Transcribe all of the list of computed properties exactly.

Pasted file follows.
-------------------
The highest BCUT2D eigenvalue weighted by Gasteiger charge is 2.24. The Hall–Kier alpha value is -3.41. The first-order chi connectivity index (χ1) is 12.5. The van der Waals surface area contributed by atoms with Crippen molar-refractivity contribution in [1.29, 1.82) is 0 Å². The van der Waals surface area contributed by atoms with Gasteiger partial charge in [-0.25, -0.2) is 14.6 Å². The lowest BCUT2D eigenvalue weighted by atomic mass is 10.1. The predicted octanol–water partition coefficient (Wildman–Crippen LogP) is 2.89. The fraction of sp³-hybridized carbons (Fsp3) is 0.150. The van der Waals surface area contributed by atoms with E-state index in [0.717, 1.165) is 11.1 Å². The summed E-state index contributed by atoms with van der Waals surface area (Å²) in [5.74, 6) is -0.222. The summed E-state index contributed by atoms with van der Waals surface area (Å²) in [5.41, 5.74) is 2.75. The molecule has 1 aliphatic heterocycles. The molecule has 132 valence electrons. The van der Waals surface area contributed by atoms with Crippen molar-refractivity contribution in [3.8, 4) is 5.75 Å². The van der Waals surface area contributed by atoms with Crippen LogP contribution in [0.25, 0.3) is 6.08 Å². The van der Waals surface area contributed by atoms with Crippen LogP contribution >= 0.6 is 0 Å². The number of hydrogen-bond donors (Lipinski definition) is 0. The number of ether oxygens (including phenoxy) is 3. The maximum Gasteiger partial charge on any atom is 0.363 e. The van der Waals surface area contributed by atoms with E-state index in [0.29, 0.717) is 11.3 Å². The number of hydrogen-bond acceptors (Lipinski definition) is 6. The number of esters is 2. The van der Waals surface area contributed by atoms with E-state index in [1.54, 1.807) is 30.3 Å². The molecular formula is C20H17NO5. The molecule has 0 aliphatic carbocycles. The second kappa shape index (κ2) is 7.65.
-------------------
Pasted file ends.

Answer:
The highest BCUT2D eigenvalue weighted by Gasteiger charge is 2.24. The Hall–Kier alpha value is -3.41. The first-order chi connectivity index (χ1) is 12.5. The van der Waals surface area contributed by atoms with Crippen molar-refractivity contribution in [1.29, 1.82) is 0 Å². The van der Waals surface area contributed by atoms with Gasteiger partial charge in [-0.25, -0.2) is 14.6 Å². The lowest BCUT2D eigenvalue weighted by atomic mass is 10.1. The predicted octanol–water partition coefficient (Wildman–Crippen LogP) is 2.89. The fraction of sp³-hybridized carbons (Fsp3) is 0.150. The van der Waals surface area contributed by atoms with E-state index in [0.717, 1.165) is 11.1 Å². The summed E-state index contributed by atoms with van der Waals surface area (Å²) in [5.74, 6) is -0.222. The summed E-state index contributed by atoms with van der Waals surface area (Å²) in [5.41, 5.74) is 2.75. The molecule has 1 aliphatic heterocycles. The molecule has 132 valence electrons. The van der Waals surface area contributed by atoms with Crippen molar-refractivity contribution in [3.8, 4) is 5.75 Å². The van der Waals surface area contributed by atoms with Crippen LogP contribution in [0.25, 0.3) is 6.08 Å². The van der Waals surface area contributed by atoms with Crippen LogP contribution >= 0.6 is 0 Å². The number of hydrogen-bond donors (Lipinski definition) is 0. The number of ether oxygens (including phenoxy) is 3. The maximum Gasteiger partial charge on any atom is 0.363 e. The van der Waals surface area contributed by atoms with E-state index in [0.29, 0.717) is 11.3 Å². The number of hydrogen-bond acceptors (Lipinski definition) is 6. The number of esters is 2. The van der Waals surface area contributed by atoms with E-state index in [1.54, 1.807) is 30.3 Å². The molecular formula is C20H17NO5. The molecule has 0 aliphatic carbocycles. The second kappa shape index (κ2) is 7.65.